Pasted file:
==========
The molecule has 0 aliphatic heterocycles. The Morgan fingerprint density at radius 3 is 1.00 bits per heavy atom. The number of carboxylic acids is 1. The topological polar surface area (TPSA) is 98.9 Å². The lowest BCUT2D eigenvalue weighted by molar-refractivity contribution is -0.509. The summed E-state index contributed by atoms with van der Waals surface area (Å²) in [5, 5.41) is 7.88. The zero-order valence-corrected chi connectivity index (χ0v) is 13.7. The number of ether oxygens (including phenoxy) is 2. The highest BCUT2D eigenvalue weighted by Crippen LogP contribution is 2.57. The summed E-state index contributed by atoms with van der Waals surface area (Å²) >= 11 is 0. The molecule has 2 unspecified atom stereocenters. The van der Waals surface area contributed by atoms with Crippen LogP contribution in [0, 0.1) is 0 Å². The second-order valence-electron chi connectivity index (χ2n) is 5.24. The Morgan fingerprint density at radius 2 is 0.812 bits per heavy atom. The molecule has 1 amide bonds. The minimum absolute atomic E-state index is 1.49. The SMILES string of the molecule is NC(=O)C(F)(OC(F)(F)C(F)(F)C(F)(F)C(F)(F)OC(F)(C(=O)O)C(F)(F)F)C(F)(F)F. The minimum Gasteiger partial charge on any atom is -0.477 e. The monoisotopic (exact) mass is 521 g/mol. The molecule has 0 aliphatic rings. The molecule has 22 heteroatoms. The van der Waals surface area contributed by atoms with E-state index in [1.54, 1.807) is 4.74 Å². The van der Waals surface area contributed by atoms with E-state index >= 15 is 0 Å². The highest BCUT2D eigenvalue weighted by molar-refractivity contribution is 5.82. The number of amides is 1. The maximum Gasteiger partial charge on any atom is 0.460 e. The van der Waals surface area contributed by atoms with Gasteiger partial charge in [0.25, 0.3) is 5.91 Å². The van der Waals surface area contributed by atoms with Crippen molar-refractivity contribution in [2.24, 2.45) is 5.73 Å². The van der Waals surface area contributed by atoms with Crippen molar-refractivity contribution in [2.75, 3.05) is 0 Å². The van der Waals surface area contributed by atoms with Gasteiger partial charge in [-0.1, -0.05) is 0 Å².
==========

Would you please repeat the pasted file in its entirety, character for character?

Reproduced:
The molecule has 0 aliphatic heterocycles. The Morgan fingerprint density at radius 3 is 1.00 bits per heavy atom. The number of carboxylic acids is 1. The topological polar surface area (TPSA) is 98.9 Å². The lowest BCUT2D eigenvalue weighted by molar-refractivity contribution is -0.509. The summed E-state index contributed by atoms with van der Waals surface area (Å²) in [5, 5.41) is 7.88. The zero-order valence-corrected chi connectivity index (χ0v) is 13.7. The number of ether oxygens (including phenoxy) is 2. The highest BCUT2D eigenvalue weighted by Crippen LogP contribution is 2.57. The summed E-state index contributed by atoms with van der Waals surface area (Å²) >= 11 is 0. The molecule has 2 unspecified atom stereocenters. The van der Waals surface area contributed by atoms with Crippen LogP contribution in [0, 0.1) is 0 Å². The second-order valence-electron chi connectivity index (χ2n) is 5.24. The Morgan fingerprint density at radius 2 is 0.812 bits per heavy atom. The molecule has 1 amide bonds. The minimum absolute atomic E-state index is 1.49. The SMILES string of the molecule is NC(=O)C(F)(OC(F)(F)C(F)(F)C(F)(F)C(F)(F)OC(F)(C(=O)O)C(F)(F)F)C(F)(F)F. The minimum Gasteiger partial charge on any atom is -0.477 e. The monoisotopic (exact) mass is 521 g/mol. The molecule has 0 aliphatic rings. The molecule has 22 heteroatoms. The van der Waals surface area contributed by atoms with E-state index in [1.54, 1.807) is 4.74 Å². The van der Waals surface area contributed by atoms with E-state index >= 15 is 0 Å². The highest BCUT2D eigenvalue weighted by molar-refractivity contribution is 5.82. The number of amides is 1. The maximum Gasteiger partial charge on any atom is 0.460 e. The van der Waals surface area contributed by atoms with Gasteiger partial charge in [0.25, 0.3) is 5.91 Å². The van der Waals surface area contributed by atoms with Crippen molar-refractivity contribution in [2.24, 2.45) is 5.73 Å². The van der Waals surface area contributed by atoms with Crippen molar-refractivity contribution in [2.75, 3.05) is 0 Å². The van der Waals surface area contributed by atoms with Gasteiger partial charge in [-0.1, -0.05) is 0 Å².